Casino du Liban safe, head says af­ter U.S. Em­bassy bans staff

The Daily Star (Lebanon) - - LEBANON - By Joseph Haboush

BEIRUT: The United States Em­bassy in Beirut an­nounced Thurs­day that it had barred all em­bassy staff from vis­it­ing Le­banon’s only casino.

“Due to the on­go­ing threats to lo­ca­tions such as the Casino du Liban in Jounieh, Le­banon, the U.S. Em­bassy in Beirut has barred any move­ment of U.S. gov­ern­ment staff to that Casino,” a state­ment from the em­bassy read.

The em­bassy’s state­ment was sent as a se­cu­rity up­date via email to U.S. cit­i­zens sub­scribed to their travel warn­ing sys­tem.

Mean­while, the casino’s newly ap­pointed chair­man, Roland Khoury, re­jected any claims that the casino was un­safe. “It is 100 per­cent se­cure and there is no danger to vis­i­tors to Casino du Liban,” Khoury told The Daily Star.

The chair­man said that the U.S. Em­bassy rou­tinely sends out such se­cu­rity warn­ings, and their lat­est alert came “fol­low­ing the Le­banese Army’s re­cent vic­tory in the ‘Fajr alJoroud’ op­er­a­tion.”

“It’s for all of Le­banon, not just specif­i­cally the casino,” he said.

Af­ter the of­fen­sive was launched, of­fi­cials warned of po­ten­tial reprisal at­tacks by mil­i­tant groups on tar­gets in Le­banon.

Khoury noted that Army In­tel­li­gence and In­ter­nal Se­cu­rity Forces have bu­reaus in­side the casino, although the pres­ence of th­ese of­fices was not widely pub­li­cized. “In ad­di­tion, the casino has its own se­cu­rity team and two Army check­points near the en­trance and exit of the casino,” he said.

When asked why Casino du Liban might have been sin­gled out in the em­bassy’s alert, Khoury said it was likely be­cause the casino is “one of the top touris­tic spots in the coun­try.”

Ex­trem­ist groups have threat­ened Le­banon’s tourism at­trac­tions in the past, claim­ing that such sites vi­o­late the groups’ hard­line re­li­gious be­liefs.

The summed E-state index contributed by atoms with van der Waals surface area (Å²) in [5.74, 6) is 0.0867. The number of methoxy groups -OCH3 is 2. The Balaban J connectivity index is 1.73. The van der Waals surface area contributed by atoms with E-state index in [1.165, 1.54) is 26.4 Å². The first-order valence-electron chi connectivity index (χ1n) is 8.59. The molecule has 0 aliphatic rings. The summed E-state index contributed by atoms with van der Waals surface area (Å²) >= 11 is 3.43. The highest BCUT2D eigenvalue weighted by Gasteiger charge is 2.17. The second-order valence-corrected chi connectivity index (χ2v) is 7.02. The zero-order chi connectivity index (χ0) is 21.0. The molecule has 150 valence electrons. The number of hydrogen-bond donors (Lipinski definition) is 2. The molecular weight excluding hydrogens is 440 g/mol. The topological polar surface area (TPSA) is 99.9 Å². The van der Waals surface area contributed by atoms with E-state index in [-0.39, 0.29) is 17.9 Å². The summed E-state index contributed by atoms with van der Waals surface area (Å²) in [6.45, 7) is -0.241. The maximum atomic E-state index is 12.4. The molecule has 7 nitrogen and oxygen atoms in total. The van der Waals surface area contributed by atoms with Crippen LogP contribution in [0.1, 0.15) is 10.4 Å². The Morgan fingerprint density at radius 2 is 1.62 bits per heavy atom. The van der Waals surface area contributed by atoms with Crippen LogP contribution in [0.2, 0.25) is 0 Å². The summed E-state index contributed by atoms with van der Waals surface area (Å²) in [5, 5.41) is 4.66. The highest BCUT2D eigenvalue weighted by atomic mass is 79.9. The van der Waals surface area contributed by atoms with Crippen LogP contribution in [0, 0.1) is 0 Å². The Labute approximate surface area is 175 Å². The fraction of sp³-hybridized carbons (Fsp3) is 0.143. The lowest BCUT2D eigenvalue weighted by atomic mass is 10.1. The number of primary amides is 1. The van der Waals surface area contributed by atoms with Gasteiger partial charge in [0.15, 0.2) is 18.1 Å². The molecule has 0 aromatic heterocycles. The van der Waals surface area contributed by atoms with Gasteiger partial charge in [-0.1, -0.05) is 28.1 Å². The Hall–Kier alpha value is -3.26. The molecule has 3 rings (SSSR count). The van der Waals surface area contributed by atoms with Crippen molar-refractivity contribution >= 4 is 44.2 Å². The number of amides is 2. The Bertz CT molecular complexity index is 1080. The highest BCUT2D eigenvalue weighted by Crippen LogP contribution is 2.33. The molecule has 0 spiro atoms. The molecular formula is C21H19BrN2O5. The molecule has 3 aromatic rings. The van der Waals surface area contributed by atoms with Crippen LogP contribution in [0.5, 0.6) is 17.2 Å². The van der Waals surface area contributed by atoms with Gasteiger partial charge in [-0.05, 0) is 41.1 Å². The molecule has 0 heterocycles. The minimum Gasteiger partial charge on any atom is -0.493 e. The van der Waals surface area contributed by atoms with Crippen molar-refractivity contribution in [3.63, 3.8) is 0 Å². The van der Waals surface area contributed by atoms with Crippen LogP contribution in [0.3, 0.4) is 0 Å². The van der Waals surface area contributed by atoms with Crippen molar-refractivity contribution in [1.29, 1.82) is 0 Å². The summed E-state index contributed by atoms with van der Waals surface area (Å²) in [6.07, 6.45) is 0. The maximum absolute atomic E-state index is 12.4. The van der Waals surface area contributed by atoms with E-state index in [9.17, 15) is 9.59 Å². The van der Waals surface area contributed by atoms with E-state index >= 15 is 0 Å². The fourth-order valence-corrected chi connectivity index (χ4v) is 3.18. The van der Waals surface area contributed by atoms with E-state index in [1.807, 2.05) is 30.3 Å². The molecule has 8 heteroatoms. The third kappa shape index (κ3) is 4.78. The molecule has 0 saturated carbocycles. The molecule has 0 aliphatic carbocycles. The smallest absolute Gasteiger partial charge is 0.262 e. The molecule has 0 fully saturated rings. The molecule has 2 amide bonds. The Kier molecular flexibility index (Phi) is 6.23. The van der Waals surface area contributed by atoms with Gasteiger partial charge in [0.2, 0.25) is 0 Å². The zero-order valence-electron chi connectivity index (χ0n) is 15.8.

Gam­bling and sim­i­lar pur­suits have been out­lawed by or­ga­ni­za­tions such as Daesh (ISIS), and may be used as jus­ti­fi­ca­tion for the atroc­i­ties such groups’ per­pe­trate.

Khoury also cited new se­cu­rity boost­ing mea­sures, such as pre­vent­ing cars from en­ter­ing the casino’s court­yard near the main en­trance.

The ad­min­is­tra­tion at Casino du Liban re­leased a state­ment Thurs­day af­ter­noon re­spond­ing to the U.S. Em­bassy’s warn­ing.

“The safety of our vis­i­tors ... is guar­an­teed. The casino will con­tinue its ac­tiv­i­ties as usual and its doors and halls will re­main open, with se­cu­rity mea­sures in place to pro­tect all of its vis­i­tors,” the casino’s state­ment said.

Of­fi­cials from Gen­eral Se­cu­rity and the ISF, when reached for com­ment sep­a­rately, pro­fessed to be un­aware of any con­crete po­ten­tial threats against the casino or other tourist at­trac­tions in Le­banon.

The coun­try has en­joyed a rel­a­tively calm do­mes­tic se­cu­rity sit­u­a­tion at a time when coun­tries across the re­gion have been thrown into tur­moil. When the north­east­ern bor­der town of Ar­sal was briefly over­run by Daesh and the Nusra Front – now known as Jab­hat Fatah al-Sham – in 2014, the Le­banese Army was one of the few mil­i­taries in the re­gion to suc­cess­fully re­pel the mil­i­tant groups.

In Au­gust, the Army launched its all-out Fajr al-Joroud of­fen­sive to drive out re­main­ing Daesh fighters and their fam­i­lies from their last re­main­ing strongholds along the Le­banese-Syria bor­der.

The of­fen­sive was suc­cess­ful, con­clud­ing with a cease-fire that stip­u­lated the trans­fer of all re­main­ing ex­trem­ists out of Le­banon.

The Army’s swift vic­tory in that bat­tle was touted as a clear in­di­ca­tion that Le­banon’s mil­i­tary was ca­pa­ble of de­fend­ing the coun­try’s cit­i­zens and its ter­ri­to­rial sovereignty.

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